Structural and electronic properties of grapheme-based materials

Jasmine J. Hargrove, Clark Atlanta University


This thesis includes work done on graphene-based materials, examining their unique electronic properties using first-principles density-functional calculations. Abinitio methods such as density functional theory (DFT) are widely accepted as computational methods in condensed matter and materials physics. We begin by studying the electronics properties of graphene intercalation compounds (GICs). In order for bilayer graphene to be used for field effect transistors, the GIC must decouple the adajent graphene layers and decrease interlayer interaction. We conducted a theoretical study in order to elucidate the electronic characteristics of methane intercepted bilayer graphene under a perpendicularly applied electric field. We show that methane intercalated graphene can make a promising material for implimentations of graphene based field effect transistors since it has a controllable band gap.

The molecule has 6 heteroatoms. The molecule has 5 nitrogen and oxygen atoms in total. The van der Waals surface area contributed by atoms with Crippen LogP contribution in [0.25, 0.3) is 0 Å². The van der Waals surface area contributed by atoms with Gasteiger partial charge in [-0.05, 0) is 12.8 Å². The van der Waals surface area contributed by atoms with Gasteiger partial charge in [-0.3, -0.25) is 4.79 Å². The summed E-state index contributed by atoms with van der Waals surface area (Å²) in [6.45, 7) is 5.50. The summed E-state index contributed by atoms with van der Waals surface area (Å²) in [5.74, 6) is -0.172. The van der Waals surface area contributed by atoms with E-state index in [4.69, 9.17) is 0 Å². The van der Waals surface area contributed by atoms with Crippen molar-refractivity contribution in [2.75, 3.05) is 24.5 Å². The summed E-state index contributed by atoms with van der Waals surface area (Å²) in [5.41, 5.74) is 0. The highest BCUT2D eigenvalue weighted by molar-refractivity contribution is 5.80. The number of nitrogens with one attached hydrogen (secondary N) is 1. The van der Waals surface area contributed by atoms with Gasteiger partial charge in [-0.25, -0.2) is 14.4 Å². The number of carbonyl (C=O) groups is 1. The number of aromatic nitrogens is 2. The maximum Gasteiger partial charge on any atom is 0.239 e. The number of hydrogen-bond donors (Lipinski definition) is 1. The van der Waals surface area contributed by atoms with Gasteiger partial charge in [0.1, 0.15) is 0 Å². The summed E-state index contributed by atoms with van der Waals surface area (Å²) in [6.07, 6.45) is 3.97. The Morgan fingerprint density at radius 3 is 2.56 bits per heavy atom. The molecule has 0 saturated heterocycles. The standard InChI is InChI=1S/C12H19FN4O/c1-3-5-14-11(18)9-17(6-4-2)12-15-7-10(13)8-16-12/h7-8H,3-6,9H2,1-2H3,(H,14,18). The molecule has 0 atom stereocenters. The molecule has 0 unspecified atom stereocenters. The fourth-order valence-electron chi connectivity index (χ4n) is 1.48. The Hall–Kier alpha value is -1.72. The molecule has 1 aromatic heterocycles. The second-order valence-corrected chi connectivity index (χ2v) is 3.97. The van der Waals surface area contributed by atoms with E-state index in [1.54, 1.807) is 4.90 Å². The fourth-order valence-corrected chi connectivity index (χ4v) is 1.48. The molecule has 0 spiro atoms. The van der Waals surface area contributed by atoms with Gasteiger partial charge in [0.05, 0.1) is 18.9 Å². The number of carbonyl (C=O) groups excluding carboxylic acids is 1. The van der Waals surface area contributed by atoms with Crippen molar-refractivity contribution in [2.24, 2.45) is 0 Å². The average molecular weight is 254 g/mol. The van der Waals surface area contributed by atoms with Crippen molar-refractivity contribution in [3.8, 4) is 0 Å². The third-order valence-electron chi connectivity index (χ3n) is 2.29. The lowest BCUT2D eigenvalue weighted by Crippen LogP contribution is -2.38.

Finally, we show the evolution of band structure of graphene treated with fluorinated olefins through covalent functionalization. The bonding of fluorine to the graphene surface results in the transformation of orbital hybridization from sp2 to sp3. We find that the modification of graphene's electronic properties by such a drastic change in hybridization can lead to the elimination of the bands near the Fermi level and the opening of a band gap. We hope this work will help bring to light the promising electronic properties of graphene based materials for future device applications.